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HomeOPINIONA temporary slowdown

A temporary slowdown

Westpac senior economist Satish Ranchhod discusses how household spending growth has slowed in early 2019. 

Household spending growth has slowed through the first half of 2019. We estimate that nominal spending levels only increased by around 1.5 percent in the six months to June. That’s not much more than the rate of population growth. 

Two big factors have been dampening spending appetites in recent months. The first is high petrol prices, which have siphoned funds out of households’ wallets and crimped spending in other areas.

The second factor weighing on spending has been the softness in the housing market. House sales have fallen to low levels in many regions, and on a nationwide basis house price inflation has slowed to just 2 percent. New Zealand households hold the bulk of their wealth in housing assets, so it’s not surprising that softness in the housing market has dampened spending appetites. We’ve seen this most clearly in spending on household durable items like furnishings, which has essentially been flat since November.

This muted household spending growth comes atop other signs that the New Zealand economy has lost some momentum. That includes softness in the business sector, with many businesses winding back plans for investment spending in the face of muted demand growth, rising costs and strong competitive pressures. 

But while the economy is facing some headwinds, we actually expect to see economic activity firming through the back half of 2019 and into 2020. That’s due to large increases in fiscal spending that are being rolled out, as well as the very low level of interest rates. Together, those factors are likely to provide a powerful boost to demand in many corners of the economy. Their impact will be seen particularly clearly in the housing market, especially as the proposed capital gains tax has now been scrapped. We expect nationwide house price inflation will reaccelerate to around 7 percent over the coming year, and that there will be a related lift in household spending growth.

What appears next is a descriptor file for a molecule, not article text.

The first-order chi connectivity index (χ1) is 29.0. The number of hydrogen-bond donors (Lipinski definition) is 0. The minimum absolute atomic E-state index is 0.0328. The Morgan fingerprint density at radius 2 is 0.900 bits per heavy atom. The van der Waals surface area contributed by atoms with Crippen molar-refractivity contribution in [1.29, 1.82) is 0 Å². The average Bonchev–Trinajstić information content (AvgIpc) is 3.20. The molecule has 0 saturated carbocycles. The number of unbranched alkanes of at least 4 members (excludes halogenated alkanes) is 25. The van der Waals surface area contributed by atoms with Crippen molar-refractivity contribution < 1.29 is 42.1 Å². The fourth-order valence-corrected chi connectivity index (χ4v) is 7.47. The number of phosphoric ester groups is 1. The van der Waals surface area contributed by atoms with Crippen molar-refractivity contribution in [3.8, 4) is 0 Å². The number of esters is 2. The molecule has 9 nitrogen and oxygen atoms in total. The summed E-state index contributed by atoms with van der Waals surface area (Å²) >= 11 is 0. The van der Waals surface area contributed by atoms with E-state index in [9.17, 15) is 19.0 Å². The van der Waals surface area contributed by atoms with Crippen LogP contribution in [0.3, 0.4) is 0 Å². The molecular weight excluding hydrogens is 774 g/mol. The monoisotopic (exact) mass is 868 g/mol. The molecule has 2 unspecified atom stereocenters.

But while overall economic conditions are expected to firm, we still expect to see some notable regional differences. At the head of the pack, we expect to see continued strength in demand in the central and lower North Island, supported by increases in agricultural export incomes, strong house price growth and continued population gains. 

Spending appetites are also likely to remain buoyant in Wellington, supported by the expansion of the public sector. 

Spending in Auckland is expected to continue growing at a reasonable pace. However, much of this is due to increases in the population. While net migration has slowed, population growth in Auckland continues to outpace the rest of the country, and that is boosting spending in areas like retail and hospitality. House price inflation in Auckland is expected to pick up over the coming year, but more modestly than in other regions, with policy changes targeting investors continuing to limit gains. 

Spending growth in Canterbury remains a bit more moderate than in other parts of the country. The region’s economy continues its transition away from construction-led growth. That’s putting a dampener on growth more generally. 

Spending growth in other parts of the South Island has eased off a bit over the past year, but remains firm. Incomes in many regional centres have been boosted by increases in commodity prices. Some parts of the South Island have also had strong house price gains.

This story originally appeared in NZ Retail issue 763 August / September 2019.

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